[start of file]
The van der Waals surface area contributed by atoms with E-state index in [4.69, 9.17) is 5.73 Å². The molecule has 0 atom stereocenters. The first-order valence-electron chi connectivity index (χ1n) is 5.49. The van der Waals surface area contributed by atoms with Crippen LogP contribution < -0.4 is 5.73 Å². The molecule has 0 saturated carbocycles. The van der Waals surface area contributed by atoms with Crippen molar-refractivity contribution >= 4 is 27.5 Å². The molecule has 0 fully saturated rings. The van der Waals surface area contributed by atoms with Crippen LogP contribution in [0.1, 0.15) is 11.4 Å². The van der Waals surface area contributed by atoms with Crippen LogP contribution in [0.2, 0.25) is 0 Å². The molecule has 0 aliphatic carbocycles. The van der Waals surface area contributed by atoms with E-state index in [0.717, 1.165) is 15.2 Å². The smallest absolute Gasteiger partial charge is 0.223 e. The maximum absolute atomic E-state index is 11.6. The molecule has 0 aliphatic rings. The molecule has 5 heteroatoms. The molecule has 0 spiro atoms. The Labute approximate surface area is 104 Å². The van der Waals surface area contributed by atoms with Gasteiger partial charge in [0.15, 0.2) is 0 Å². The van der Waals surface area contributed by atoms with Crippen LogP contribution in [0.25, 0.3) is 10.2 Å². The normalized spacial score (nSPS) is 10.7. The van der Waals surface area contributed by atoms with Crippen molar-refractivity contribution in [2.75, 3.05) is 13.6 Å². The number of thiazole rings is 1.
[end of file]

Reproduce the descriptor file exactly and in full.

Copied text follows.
The van der Waals surface area contributed by atoms with E-state index in [4.69, 9.17) is 5.73 Å². The molecule has 0 atom stereocenters. The first-order valence-electron chi connectivity index (χ1n) is 5.49. The van der Waals surface area contributed by atoms with Crippen LogP contribution < -0.4 is 5.73 Å². The molecule has 0 saturated carbocycles. The van der Waals surface area contributed by atoms with Crippen molar-refractivity contribution >= 4 is 27.5 Å². The molecule has 0 fully saturated rings. The van der Waals surface area contributed by atoms with Crippen LogP contribution in [0.1, 0.15) is 11.4 Å². The van der Waals surface area contributed by atoms with Crippen LogP contribution in [0.2, 0.25) is 0 Å². The molecule has 0 aliphatic carbocycles. The van der Waals surface area contributed by atoms with E-state index in [0.717, 1.165) is 15.2 Å². The smallest absolute Gasteiger partial charge is 0.223 e. The maximum absolute atomic E-state index is 11.6. The molecule has 0 aliphatic rings. The molecule has 5 heteroatoms. The molecule has 0 spiro atoms. The Labute approximate surface area is 104 Å². The van der Waals surface area contributed by atoms with Gasteiger partial charge in [0.15, 0.2) is 0 Å². The van der Waals surface area contributed by atoms with Crippen LogP contribution in [0.25, 0.3) is 10.2 Å². The normalized spacial score (nSPS) is 10.7. The van der Waals surface area contributed by atoms with Crippen molar-refractivity contribution in [2.75, 3.05) is 13.6 Å². The number of thiazole rings is 1.